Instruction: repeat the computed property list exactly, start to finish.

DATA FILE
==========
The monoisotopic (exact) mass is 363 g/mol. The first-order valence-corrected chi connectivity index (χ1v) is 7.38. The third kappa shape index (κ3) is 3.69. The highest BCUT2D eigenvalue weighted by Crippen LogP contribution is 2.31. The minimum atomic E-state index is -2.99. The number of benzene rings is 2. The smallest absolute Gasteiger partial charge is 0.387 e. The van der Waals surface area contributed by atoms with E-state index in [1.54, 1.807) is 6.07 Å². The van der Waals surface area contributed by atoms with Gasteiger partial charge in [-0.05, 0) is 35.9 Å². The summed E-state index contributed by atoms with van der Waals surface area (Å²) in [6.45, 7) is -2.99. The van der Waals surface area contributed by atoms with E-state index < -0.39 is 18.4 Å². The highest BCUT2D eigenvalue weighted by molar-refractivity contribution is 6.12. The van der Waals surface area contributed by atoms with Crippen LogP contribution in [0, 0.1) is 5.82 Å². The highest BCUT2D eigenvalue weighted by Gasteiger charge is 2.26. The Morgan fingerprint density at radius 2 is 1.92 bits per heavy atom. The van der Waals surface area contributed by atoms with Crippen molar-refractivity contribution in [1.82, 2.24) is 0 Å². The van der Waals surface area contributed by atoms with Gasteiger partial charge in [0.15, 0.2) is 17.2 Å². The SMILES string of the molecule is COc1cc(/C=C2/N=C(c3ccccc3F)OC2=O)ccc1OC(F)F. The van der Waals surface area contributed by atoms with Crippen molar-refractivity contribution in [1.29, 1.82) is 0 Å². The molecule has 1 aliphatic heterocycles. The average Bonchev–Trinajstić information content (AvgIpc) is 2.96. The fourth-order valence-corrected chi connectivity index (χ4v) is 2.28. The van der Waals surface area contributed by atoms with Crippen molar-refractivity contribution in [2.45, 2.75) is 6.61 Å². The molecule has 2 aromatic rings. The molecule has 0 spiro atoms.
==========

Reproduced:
The monoisotopic (exact) mass is 363 g/mol. The first-order valence-corrected chi connectivity index (χ1v) is 7.38. The third kappa shape index (κ3) is 3.69. The highest BCUT2D eigenvalue weighted by Crippen LogP contribution is 2.31. The minimum atomic E-state index is -2.99. The number of benzene rings is 2. The smallest absolute Gasteiger partial charge is 0.387 e. The van der Waals surface area contributed by atoms with E-state index in [1.54, 1.807) is 6.07 Å². The van der Waals surface area contributed by atoms with Gasteiger partial charge in [-0.05, 0) is 35.9 Å². The summed E-state index contributed by atoms with van der Waals surface area (Å²) in [6.45, 7) is -2.99. The van der Waals surface area contributed by atoms with E-state index < -0.39 is 18.4 Å². The highest BCUT2D eigenvalue weighted by molar-refractivity contribution is 6.12. The van der Waals surface area contributed by atoms with Crippen LogP contribution in [0, 0.1) is 5.82 Å². The highest BCUT2D eigenvalue weighted by Gasteiger charge is 2.26. The Morgan fingerprint density at radius 2 is 1.92 bits per heavy atom. The van der Waals surface area contributed by atoms with Crippen molar-refractivity contribution in [1.82, 2.24) is 0 Å². The van der Waals surface area contributed by atoms with Gasteiger partial charge in [0.15, 0.2) is 17.2 Å². The SMILES string of the molecule is COc1cc(/C=C2/N=C(c3ccccc3F)OC2=O)ccc1OC(F)F. The van der Waals surface area contributed by atoms with Crippen molar-refractivity contribution in [1.29, 1.82) is 0 Å². The molecule has 1 aliphatic heterocycles. The average Bonchev–Trinajstić information content (AvgIpc) is 2.96. The fourth-order valence-corrected chi connectivity index (χ4v) is 2.28. The van der Waals surface area contributed by atoms with Crippen molar-refractivity contribution in [2.45, 2.75) is 6.61 Å². The molecule has 2 aromatic rings. The molecule has 0 spiro atoms.